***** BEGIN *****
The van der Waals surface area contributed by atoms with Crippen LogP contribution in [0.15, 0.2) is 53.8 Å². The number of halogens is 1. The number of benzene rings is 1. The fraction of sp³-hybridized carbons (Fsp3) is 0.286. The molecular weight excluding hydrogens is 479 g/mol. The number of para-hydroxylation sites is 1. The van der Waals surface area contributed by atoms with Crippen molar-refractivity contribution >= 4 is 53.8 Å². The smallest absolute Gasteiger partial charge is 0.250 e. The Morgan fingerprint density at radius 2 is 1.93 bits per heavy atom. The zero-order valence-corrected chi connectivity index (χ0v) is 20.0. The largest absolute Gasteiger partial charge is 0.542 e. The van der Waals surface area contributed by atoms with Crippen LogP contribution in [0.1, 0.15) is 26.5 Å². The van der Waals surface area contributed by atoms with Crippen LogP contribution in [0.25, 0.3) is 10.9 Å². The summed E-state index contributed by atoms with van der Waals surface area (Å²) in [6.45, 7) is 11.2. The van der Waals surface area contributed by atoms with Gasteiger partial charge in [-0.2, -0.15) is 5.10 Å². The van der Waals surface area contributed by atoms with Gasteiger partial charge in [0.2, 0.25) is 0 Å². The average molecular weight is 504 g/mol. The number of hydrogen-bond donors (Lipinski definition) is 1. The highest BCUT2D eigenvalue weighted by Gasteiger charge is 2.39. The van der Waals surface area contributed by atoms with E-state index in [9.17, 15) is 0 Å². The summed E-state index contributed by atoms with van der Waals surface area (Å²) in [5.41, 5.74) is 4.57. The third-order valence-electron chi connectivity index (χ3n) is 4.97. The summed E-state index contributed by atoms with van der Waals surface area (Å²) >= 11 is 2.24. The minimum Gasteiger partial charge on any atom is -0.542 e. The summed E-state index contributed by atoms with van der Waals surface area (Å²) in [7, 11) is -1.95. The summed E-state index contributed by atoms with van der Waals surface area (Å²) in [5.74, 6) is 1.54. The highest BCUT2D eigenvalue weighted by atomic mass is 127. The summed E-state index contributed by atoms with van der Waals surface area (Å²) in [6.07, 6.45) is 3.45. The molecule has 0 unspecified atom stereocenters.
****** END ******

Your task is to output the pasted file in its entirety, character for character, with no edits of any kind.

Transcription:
The van der Waals surface area contributed by atoms with Crippen LogP contribution in [0.15, 0.2) is 53.8 Å². The number of halogens is 1. The number of benzene rings is 1. The fraction of sp³-hybridized carbons (Fsp3) is 0.286. The molecular weight excluding hydrogens is 479 g/mol. The number of para-hydroxylation sites is 1. The van der Waals surface area contributed by atoms with Crippen molar-refractivity contribution >= 4 is 53.8 Å². The smallest absolute Gasteiger partial charge is 0.250 e. The Morgan fingerprint density at radius 2 is 1.93 bits per heavy atom. The zero-order valence-corrected chi connectivity index (χ0v) is 20.0. The largest absolute Gasteiger partial charge is 0.542 e. The van der Waals surface area contributed by atoms with Crippen LogP contribution in [0.1, 0.15) is 26.5 Å². The van der Waals surface area contributed by atoms with Crippen LogP contribution in [0.25, 0.3) is 10.9 Å². The summed E-state index contributed by atoms with van der Waals surface area (Å²) in [6.45, 7) is 11.2. The van der Waals surface area contributed by atoms with Gasteiger partial charge in [-0.2, -0.15) is 5.10 Å². The van der Waals surface area contributed by atoms with Gasteiger partial charge in [0.2, 0.25) is 0 Å². The average molecular weight is 504 g/mol. The number of hydrogen-bond donors (Lipinski definition) is 1. The highest BCUT2D eigenvalue weighted by Gasteiger charge is 2.39. The van der Waals surface area contributed by atoms with E-state index in [9.17, 15) is 0 Å². The summed E-state index contributed by atoms with van der Waals surface area (Å²) in [5.41, 5.74) is 4.57. The third-order valence-electron chi connectivity index (χ3n) is 4.97. The summed E-state index contributed by atoms with van der Waals surface area (Å²) >= 11 is 2.24. The minimum Gasteiger partial charge on any atom is -0.542 e. The summed E-state index contributed by atoms with van der Waals surface area (Å²) in [7, 11) is -1.95. The summed E-state index contributed by atoms with van der Waals surface area (Å²) in [5.74, 6) is 1.54. The highest BCUT2D eigenvalue weighted by atomic mass is 127. The summed E-state index contributed by atoms with van der Waals surface area (Å²) in [6.07, 6.45) is 3.45. The molecule has 0 unspecified atom stereocenters.